In addition to the monthly sacrifice, the Ides of March was also the occasion of the Feast of Anna Perenna, a goddess of the year (Latin annus) whose festival originally concluded the ceremonies of the new year. The day was enthusiastically celebrated among the common people with picnics, drinking, and revelry. [5] One source from late antiquity also places the Mamuralia on the Ides of March. [6] This observance, which has aspects of scapegoat or ancient Greek pharmakos ritual, involved beating an old man dressed in animal skins and perhaps driving him from the city. The ritual may have been a new year festival representing the expulsion of the old year. [7] [8]

Anna Perenna was an old Roman deity of the circle or "ring" of the year, as the name clearly indicates. Her festival fell on the Ides of March, which would have marked the first full moon in the year in the old lunar Roman calendar when March was reckoned as the first month of the year, and was held at the grove of the goddess at the first milestone on the Via Flaminia. It was much frequented by the city plebs.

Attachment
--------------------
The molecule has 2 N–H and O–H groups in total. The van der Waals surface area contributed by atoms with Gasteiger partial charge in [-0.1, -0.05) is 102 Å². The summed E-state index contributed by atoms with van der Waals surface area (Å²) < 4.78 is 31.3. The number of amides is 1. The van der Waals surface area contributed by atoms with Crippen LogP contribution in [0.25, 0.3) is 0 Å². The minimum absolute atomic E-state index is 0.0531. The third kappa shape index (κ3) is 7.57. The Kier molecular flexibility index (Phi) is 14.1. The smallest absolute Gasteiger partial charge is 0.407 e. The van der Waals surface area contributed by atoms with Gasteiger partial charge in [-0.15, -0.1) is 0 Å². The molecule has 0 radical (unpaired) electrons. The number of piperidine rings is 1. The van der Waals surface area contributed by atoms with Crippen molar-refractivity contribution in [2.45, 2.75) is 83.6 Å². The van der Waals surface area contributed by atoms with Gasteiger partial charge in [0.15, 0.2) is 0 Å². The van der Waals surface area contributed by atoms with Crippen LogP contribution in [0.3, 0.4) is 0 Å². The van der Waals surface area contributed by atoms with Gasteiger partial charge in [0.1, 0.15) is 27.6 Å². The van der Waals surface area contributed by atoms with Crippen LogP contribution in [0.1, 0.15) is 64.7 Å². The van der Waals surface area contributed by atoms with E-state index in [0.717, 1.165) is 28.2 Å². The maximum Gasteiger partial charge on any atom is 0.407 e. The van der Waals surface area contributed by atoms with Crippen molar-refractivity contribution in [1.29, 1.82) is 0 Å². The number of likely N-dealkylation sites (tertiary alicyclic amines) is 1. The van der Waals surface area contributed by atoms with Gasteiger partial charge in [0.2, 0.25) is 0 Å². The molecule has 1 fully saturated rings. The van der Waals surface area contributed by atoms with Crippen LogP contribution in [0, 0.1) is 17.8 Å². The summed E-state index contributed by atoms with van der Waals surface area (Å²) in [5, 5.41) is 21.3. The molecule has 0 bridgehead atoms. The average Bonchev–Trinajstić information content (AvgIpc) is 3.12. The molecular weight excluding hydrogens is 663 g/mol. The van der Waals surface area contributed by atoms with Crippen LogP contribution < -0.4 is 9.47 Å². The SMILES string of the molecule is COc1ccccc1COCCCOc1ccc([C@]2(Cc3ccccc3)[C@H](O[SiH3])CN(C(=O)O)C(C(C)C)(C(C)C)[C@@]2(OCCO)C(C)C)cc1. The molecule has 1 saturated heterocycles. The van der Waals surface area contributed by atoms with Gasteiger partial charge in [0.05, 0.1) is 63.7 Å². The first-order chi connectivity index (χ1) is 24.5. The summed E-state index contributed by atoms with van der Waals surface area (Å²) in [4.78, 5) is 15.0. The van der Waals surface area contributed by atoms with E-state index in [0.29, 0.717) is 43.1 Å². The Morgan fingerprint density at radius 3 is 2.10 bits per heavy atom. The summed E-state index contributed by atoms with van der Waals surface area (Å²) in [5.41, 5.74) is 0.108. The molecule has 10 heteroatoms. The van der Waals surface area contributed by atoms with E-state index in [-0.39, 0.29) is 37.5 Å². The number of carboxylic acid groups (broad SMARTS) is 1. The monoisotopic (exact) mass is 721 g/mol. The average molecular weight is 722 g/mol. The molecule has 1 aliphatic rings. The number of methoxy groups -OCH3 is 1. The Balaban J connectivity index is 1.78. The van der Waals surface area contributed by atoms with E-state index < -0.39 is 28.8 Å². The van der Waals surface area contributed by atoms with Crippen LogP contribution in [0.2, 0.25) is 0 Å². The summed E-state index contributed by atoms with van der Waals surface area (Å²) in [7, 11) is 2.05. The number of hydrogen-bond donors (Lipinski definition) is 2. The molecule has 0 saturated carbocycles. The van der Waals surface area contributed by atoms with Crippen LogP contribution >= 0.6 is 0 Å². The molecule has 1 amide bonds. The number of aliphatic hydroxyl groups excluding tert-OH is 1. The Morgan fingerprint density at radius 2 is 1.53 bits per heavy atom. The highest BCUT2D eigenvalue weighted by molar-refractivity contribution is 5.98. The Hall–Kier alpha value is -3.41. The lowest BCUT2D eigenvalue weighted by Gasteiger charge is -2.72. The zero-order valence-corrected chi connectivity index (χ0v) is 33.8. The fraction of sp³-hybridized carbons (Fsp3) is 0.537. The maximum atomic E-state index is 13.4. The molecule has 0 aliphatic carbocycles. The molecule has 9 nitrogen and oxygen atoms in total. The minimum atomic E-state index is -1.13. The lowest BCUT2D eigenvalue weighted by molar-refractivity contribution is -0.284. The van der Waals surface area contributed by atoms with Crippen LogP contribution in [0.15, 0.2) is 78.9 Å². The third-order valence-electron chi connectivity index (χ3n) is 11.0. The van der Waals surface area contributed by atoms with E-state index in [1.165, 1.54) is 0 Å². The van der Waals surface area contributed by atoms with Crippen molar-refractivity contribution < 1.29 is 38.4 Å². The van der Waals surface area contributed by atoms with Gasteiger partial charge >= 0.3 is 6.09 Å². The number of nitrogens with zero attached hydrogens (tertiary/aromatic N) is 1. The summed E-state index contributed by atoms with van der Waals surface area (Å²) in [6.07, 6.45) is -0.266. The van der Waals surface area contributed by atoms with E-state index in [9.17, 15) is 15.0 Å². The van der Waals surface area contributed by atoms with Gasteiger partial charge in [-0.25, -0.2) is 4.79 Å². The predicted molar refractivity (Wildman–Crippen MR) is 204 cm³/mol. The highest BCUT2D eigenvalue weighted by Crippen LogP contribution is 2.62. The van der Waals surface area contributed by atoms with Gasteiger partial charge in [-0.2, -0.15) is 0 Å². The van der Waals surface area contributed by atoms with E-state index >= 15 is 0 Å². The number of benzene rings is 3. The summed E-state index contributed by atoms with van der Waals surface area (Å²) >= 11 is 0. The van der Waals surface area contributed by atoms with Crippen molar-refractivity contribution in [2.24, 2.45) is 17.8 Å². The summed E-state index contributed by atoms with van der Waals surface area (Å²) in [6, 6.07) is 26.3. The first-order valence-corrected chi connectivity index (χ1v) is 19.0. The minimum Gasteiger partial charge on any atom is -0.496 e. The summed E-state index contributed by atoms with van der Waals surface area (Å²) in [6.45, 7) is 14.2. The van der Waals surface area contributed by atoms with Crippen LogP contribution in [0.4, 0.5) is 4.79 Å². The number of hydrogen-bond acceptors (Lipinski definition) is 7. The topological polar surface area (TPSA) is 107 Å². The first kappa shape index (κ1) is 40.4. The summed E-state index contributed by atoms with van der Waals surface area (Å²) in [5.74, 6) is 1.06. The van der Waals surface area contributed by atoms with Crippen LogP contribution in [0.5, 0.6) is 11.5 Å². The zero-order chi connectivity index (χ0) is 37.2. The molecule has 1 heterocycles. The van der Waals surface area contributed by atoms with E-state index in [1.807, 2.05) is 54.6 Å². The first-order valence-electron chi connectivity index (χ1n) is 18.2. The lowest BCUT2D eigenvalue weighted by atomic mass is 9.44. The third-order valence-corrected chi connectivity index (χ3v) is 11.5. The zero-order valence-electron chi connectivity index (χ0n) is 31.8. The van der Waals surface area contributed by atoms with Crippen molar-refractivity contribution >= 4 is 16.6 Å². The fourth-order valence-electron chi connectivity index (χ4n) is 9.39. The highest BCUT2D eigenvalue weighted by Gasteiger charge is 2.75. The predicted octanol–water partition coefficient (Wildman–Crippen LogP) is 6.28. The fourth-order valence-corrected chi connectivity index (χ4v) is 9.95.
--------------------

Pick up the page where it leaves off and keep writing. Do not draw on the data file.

Late antiquity period of transition from classical antiquity to the Middle Ages (Europe, the Mediterranean, and the Near East only)

Late antiquity is a periodization used by historians to describe the time of transition from classical antiquity to the Middle Ages in mainland Europe, the Mediterranean world, and the Near East. The popularization of this periodization in English has generally been accredited to historian Peter Brown, after the publication of his seminal work The World of Late Antiquity (1971). Precise boundaries for the period are a continuing matter of debate, but Brown proposes a period between the 3rd and 8th centuries AD. Generally, it can be thought of as from the end of the Roman Empire's Crisis of the Third Century to, in the East, the early Muslim conquests in the mid-7th century. In the West the end was earlier, with the start of the Early Middle Ages typically placed in the 6th century, or earlier on the edges of the Western Roman Empire.

Mamuralia

In ancient Roman religion, the Mamuralia or Sacrum Mamurio was a festival held on March 14 or 15, named only in sources from late antiquity. According to Joannes Lydus, an old man wearing animal skins was beaten ritually with sticks. The name is connected to Mamurius Veturius, who according to tradition was the craftsman who made the ritual shields (ancilia) that hung in the temple of Mars. Because the Roman calendar originally began in March, the Sacrum Mamurio is usually regarded as a ritual marking the transition from the old year to the new. It shares some characteristics with scapegoat or pharmakos ritual.